Qualification Framework/tqf discussion summary

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This page is for posting intermediate summaries of regular discussions on National and Transnational Qualifications Framework/Curriculum for WikiEducator

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First Intermediate Summary of the discussions from 30/07/2008 to 13/08/2008

(Second round of the discussions commenced at http://groups.google.com/group/wikieducator/browse_thread/thread/16480d37bb02472d )


  1. Leigh Blackall
  2. Wayne Mackintosh
  3. Anil Prasad
  4. Wong Leo
  5. Peter
  6. Savithri Singh
  7. Paul G West
  8. Victor Mensah
  9. Vivek Sharma
  10. Christine Geith

Summary of First Round of Discussions

On 30/07/2008, Leigh Blackall has opened a new page for discussions on Transnational Qualifications framework on WE Group on Google Groups. The opening comments of Leigh has highlighted the necessity of an international framework that could act as a kind of benchmark or index to the works of Wiki Educators on WikiEducator.

In the first round discussions the forum has considered the following projects:

The forum felt that if these kind of works could be referred to/adapted, the teachers around the world who work with their respective Unit Standards could do it quickly and easily. Over time those teachers might come together online and begin discussing the commonalities and differences of their standards. To make it possible, at first, we need to encourage teachers, who work withing their own National Standards, to start showing us their work on Wikieducator so that we may begin to think Internationally, rather than International agencies like COL or UNESCO try to design it ( Creating standards by International Agencies means creation of yet another Standard that will still need to be negotiated with everyone else). Therefore what required is a collaborative development of the qualification framework, following WE principle. The forum felt that the documents with respect of VUSSC also have to be shared on WikiEducator, so that, it would become a very useful resource for discussions on development of WE framework of Qualifications.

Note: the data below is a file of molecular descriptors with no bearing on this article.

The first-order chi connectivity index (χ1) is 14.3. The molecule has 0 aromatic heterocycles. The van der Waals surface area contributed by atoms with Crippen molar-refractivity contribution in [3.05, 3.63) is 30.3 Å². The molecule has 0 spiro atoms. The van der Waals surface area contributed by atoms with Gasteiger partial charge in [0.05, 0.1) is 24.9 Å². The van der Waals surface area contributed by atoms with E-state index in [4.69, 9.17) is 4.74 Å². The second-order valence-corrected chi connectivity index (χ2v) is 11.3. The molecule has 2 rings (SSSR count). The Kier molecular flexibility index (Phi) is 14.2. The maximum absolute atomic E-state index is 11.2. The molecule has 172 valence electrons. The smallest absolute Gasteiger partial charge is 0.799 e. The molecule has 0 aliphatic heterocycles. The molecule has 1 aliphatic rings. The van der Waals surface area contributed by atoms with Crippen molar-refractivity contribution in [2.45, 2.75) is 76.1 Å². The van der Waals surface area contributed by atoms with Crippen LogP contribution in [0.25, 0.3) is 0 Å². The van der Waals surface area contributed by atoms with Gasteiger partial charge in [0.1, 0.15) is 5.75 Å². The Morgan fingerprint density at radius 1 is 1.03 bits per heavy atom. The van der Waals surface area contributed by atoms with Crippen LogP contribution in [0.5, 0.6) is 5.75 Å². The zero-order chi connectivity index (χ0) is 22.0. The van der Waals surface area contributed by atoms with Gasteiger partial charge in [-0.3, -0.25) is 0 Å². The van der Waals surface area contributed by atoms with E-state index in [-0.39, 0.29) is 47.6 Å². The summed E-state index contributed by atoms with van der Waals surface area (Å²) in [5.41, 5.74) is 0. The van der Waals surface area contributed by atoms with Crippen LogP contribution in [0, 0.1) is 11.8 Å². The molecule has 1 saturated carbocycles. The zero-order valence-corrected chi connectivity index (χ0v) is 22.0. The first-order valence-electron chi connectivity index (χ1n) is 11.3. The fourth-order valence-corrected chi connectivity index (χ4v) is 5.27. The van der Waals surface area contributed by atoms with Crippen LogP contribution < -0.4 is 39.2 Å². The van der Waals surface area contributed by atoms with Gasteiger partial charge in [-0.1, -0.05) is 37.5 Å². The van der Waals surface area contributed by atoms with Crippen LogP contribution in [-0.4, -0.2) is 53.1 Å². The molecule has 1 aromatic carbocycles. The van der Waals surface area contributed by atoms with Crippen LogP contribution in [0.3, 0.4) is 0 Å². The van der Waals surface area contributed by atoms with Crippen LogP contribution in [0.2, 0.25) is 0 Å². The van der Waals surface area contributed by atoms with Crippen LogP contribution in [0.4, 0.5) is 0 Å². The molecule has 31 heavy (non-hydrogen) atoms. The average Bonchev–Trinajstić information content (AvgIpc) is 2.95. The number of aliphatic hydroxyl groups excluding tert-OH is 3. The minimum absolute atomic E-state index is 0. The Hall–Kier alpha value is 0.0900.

The forum has also found that National standards should be agreed upon in the first place, before progressing to World standards/transnational. WE also targeting national curriculum first. National standards are required to meet the local needs, socio cultural aspiration and to promote dissemination of latest pool of knowledge. At least we can start with some areas, where curricula needs to be revised urgently, but the contents should be decided only after deciding about the benchmarks in the other fundamental areas.

Obviously, a quality standard that is adopted by a national qualifications framework should not be open to editing. However, it is appropriate to separate the development phase of TQF documents from the final approved version. In the wiki, there are effective mechanisms to protect approved versions from editing eg protecting the pages of an approved version, and once we implement the Flagged Revisions extension we will have more opportunities for proper approval processes. There are exiting opportunities for the WikiEducator community lay the ground work for a qualifications framework the wiki way. As we mature in our approaches which should start exploring the possibilities of engaging the expertise of national qualifications authorities. In this way qualifications frameworks can become living documents.

During the discussions it was also suggested that assessment and accreditation frameworks should also be open. The Australian and New Zealand model is that these original documents are assessment guides. In fact, the Australian and New Zealand units are already openly accessible online, so Open Access Assessment has always been the case. The discussants felt that the link between teaching content and assessment requirements has to be strengthened. By doing that, we strengthen the possibility of open access accreditation! It is with open access accreditation that we start to address the atrocious inequality in the world. Thus it was suggested that Open Access Assessment (OAA1) and Open Access Accreditation (OAA2) are two major components of OER development. The assessment and accreditation frameworks can help in deciding the type, quantity and quality of content to be developed. It will backup content development process with clear objective and direction.